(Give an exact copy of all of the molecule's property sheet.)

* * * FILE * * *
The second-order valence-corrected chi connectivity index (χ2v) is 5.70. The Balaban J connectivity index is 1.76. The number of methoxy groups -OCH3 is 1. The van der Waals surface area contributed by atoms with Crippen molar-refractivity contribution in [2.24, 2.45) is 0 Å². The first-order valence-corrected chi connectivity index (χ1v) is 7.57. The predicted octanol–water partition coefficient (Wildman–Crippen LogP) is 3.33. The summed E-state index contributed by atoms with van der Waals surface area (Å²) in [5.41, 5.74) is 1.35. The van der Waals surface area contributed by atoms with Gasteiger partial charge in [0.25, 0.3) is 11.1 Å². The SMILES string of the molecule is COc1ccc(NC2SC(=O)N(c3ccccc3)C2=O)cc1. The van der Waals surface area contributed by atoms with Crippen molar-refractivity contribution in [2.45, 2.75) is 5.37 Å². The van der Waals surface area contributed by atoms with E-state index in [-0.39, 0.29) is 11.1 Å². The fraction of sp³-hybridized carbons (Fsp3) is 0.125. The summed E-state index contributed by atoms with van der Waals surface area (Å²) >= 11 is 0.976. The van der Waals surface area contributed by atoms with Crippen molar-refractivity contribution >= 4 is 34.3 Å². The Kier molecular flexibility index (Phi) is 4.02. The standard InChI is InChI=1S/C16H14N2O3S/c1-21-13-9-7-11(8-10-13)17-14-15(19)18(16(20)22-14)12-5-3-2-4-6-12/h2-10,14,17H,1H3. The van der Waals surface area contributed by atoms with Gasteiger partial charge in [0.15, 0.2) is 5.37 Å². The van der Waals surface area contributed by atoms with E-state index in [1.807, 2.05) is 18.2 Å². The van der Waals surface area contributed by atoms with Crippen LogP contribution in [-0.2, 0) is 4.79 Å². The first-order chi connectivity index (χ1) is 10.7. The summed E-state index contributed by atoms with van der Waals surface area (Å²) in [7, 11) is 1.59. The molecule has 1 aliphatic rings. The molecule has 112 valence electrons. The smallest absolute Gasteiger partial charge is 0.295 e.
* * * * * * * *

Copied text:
The second-order valence-corrected chi connectivity index (χ2v) is 5.70. The Balaban J connectivity index is 1.76. The number of methoxy groups -OCH3 is 1. The van der Waals surface area contributed by atoms with Crippen molar-refractivity contribution in [2.24, 2.45) is 0 Å². The first-order valence-corrected chi connectivity index (χ1v) is 7.57. The predicted octanol–water partition coefficient (Wildman–Crippen LogP) is 3.33. The summed E-state index contributed by atoms with van der Waals surface area (Å²) in [5.41, 5.74) is 1.35. The van der Waals surface area contributed by atoms with Gasteiger partial charge in [0.25, 0.3) is 11.1 Å². The SMILES string of the molecule is COc1ccc(NC2SC(=O)N(c3ccccc3)C2=O)cc1. The van der Waals surface area contributed by atoms with Crippen molar-refractivity contribution in [2.45, 2.75) is 5.37 Å². The van der Waals surface area contributed by atoms with E-state index in [-0.39, 0.29) is 11.1 Å². The fraction of sp³-hybridized carbons (Fsp3) is 0.125. The summed E-state index contributed by atoms with van der Waals surface area (Å²) >= 11 is 0.976. The van der Waals surface area contributed by atoms with Crippen molar-refractivity contribution >= 4 is 34.3 Å². The Kier molecular flexibility index (Phi) is 4.02. The standard InChI is InChI=1S/C16H14N2O3S/c1-21-13-9-7-11(8-10-13)17-14-15(19)18(16(20)22-14)12-5-3-2-4-6-12/h2-10,14,17H,1H3. The van der Waals surface area contributed by atoms with Gasteiger partial charge in [0.15, 0.2) is 5.37 Å². The van der Waals surface area contributed by atoms with E-state index in [1.807, 2.05) is 18.2 Å². The van der Waals surface area contributed by atoms with Crippen LogP contribution in [-0.2, 0) is 4.79 Å². The first-order chi connectivity index (χ1) is 10.7. The summed E-state index contributed by atoms with van der Waals surface area (Å²) in [7, 11) is 1.59. The molecule has 1 aliphatic rings. The molecule has 112 valence electrons. The smallest absolute Gasteiger partial charge is 0.295 e.